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It didn't take much guessing to predict who was going to win -- if "win" is the right word -- the Washington Post's weekly pick for "Worst Week in Washington": President Barack Obama.

If any week has made the POTUS wonder why he ever wanted this job, this was it.

Shortly after he and Congress dodged the default bullet with their cobbled-together debt deal, both were smacked with a backlash in the polls. The public found the deal to be as welcome as pond scum.

Other polls found the battleground states Florida and Pennsylvania, which voted for Obama in 2008, turning against him now.

Then the stock market collapsed into its worst days since 2008. A new jobs report showed more new jobs than expected, but not enough to lower the unemployment rate below 9 percent.

And as the week drew to a close, Standard & Poor's dropped the nation's credit rating a notch for the first time in history, ranking our creditworthiness below such industrial giants as Luxembourg, Liechtenstein and the Isle of Man.

His only consolation: Election Day is still almost 15 months away. Until then, his work is cut out for him.

What's loud and clear is the message from his core supporters and many independent swing voters: Face reality. Toughen up. No more Mr. Nice Obama.

Louder than ever one hears a complaint that has haunted him since his candidacy: He gives away too much, even before negotiations begin. The result? He gets slammed for his losses and everybody forgets about his victories.

In hard economic times, the public looks for a leader who will speak and lead with confidence. But Obama backed away from a big stimulus package -- despite the advice of Nobel Prize-winning Keynesian economists -- and diluted what was left with tax cuts that went unappreciated by Republicans. The stimulus worked, but only partly, as a half-stepping stimulus was expected to work. It helped to save the auto industry, for example. But otherwise Team Obama is left to say only that things would have been worse had he not acted at all. That's probably true, but hardly inspiring enough to put on a campaign bumper sticker.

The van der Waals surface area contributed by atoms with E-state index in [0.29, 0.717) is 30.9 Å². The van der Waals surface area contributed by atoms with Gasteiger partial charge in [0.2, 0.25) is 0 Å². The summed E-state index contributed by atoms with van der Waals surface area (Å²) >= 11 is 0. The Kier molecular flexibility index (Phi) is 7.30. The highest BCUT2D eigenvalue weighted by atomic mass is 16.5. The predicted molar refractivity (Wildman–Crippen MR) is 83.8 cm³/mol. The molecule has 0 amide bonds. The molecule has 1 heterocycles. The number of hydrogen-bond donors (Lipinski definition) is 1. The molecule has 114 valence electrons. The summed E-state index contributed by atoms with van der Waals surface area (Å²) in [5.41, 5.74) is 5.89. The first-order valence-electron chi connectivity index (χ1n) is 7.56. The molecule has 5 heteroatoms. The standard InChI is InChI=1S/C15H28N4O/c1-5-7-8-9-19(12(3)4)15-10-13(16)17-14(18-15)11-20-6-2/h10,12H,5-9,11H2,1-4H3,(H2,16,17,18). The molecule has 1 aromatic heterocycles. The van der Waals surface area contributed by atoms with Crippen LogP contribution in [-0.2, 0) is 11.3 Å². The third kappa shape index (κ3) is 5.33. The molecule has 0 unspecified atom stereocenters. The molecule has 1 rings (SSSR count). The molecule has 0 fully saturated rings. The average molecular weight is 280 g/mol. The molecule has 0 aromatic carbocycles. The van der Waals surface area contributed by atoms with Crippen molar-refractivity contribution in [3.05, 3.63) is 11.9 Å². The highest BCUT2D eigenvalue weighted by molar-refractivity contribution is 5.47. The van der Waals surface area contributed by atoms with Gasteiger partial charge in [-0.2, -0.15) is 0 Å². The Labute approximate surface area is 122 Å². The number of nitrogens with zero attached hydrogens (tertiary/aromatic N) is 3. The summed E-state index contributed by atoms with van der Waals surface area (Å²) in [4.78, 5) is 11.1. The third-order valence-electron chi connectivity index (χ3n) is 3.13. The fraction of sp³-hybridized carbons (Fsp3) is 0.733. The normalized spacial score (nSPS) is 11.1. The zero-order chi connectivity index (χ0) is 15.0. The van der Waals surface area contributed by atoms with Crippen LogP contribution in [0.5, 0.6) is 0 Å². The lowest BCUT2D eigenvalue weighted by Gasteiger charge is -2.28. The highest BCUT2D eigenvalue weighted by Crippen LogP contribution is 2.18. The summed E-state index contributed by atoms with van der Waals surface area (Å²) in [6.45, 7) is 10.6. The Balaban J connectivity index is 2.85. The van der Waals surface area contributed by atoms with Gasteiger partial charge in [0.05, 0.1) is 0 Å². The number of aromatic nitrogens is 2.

Swing voters like compromise, so they say, but that sounds so last century for this Congress. Obama's Tea Party-enflamed opposition sees compromise as a sign of weakness, politically and personally, in these polarized times.

Michael Tomasky, writing in Newsweek and the Daily Beast, sees Obama's problem as less psychological than philosophical: a naive belief in a civic virtue that his more Machiavellian opposition happily steamrolls like an elephant on a thin-crust pizza. "So now what? He has to change," says Tomasky.

Good point. Obama's appeal to reason is noble and his outreach to swing voters is essential, but not at the expense of the clearly-stated goals, principles and positions that he needs to organize and inspire his base.

As a frustrated former Sen. Alan Simpson of Wyoming said after his fellow Republicans refused to budge on Obama's "balanced approach" -- the sort of balance for which Simpson called as co-chief of the Simpson-Bowles deficit reduction commission -- "If you can't learn to compromise an issue without compromising yourself then you shouldn't be a legislator."

That's what Obama's base is telling him about being a leader. Voters admire a president who can compromise without compromising himself or, someday, herself. But first they want to know what the president believes. Before they move up off their couches to go vote, they want to know what kind of a difference the person they're voting for is going to make.